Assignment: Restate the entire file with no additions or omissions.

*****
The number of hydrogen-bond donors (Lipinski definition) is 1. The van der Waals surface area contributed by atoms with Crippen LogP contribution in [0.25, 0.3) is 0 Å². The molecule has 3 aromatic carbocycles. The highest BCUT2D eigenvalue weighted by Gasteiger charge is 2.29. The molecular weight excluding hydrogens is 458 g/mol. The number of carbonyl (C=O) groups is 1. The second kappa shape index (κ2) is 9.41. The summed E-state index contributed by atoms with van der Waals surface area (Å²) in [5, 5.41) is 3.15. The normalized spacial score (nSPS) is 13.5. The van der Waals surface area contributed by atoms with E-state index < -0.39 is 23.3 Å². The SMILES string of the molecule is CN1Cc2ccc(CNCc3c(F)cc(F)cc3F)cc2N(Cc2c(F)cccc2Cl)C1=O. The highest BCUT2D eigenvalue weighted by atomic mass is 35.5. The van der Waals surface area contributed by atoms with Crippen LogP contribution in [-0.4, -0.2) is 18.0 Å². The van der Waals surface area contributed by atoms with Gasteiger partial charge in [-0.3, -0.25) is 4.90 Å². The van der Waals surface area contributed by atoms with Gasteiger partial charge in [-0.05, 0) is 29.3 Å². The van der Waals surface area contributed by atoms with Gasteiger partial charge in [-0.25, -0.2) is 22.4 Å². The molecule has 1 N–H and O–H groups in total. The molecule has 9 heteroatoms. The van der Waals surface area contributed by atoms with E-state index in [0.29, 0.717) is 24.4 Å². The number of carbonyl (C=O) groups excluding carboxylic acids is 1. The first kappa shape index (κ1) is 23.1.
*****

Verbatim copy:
The number of hydrogen-bond donors (Lipinski definition) is 1. The van der Waals surface area contributed by atoms with Crippen LogP contribution in [0.25, 0.3) is 0 Å². The molecule has 3 aromatic carbocycles. The highest BCUT2D eigenvalue weighted by Gasteiger charge is 2.29. The molecular weight excluding hydrogens is 458 g/mol. The number of carbonyl (C=O) groups is 1. The second kappa shape index (κ2) is 9.41. The summed E-state index contributed by atoms with van der Waals surface area (Å²) in [5, 5.41) is 3.15. The normalized spacial score (nSPS) is 13.5. The van der Waals surface area contributed by atoms with E-state index < -0.39 is 23.3 Å². The SMILES string of the molecule is CN1Cc2ccc(CNCc3c(F)cc(F)cc3F)cc2N(Cc2c(F)cccc2Cl)C1=O. The highest BCUT2D eigenvalue weighted by atomic mass is 35.5. The van der Waals surface area contributed by atoms with Crippen LogP contribution in [-0.4, -0.2) is 18.0 Å². The van der Waals surface area contributed by atoms with Gasteiger partial charge in [-0.3, -0.25) is 4.90 Å². The van der Waals surface area contributed by atoms with Gasteiger partial charge in [-0.05, 0) is 29.3 Å². The van der Waals surface area contributed by atoms with Gasteiger partial charge in [-0.25, -0.2) is 22.4 Å². The molecule has 1 N–H and O–H groups in total. The molecule has 9 heteroatoms. The van der Waals surface area contributed by atoms with E-state index in [0.29, 0.717) is 24.4 Å². The number of carbonyl (C=O) groups excluding carboxylic acids is 1. The first kappa shape index (κ1) is 23.1.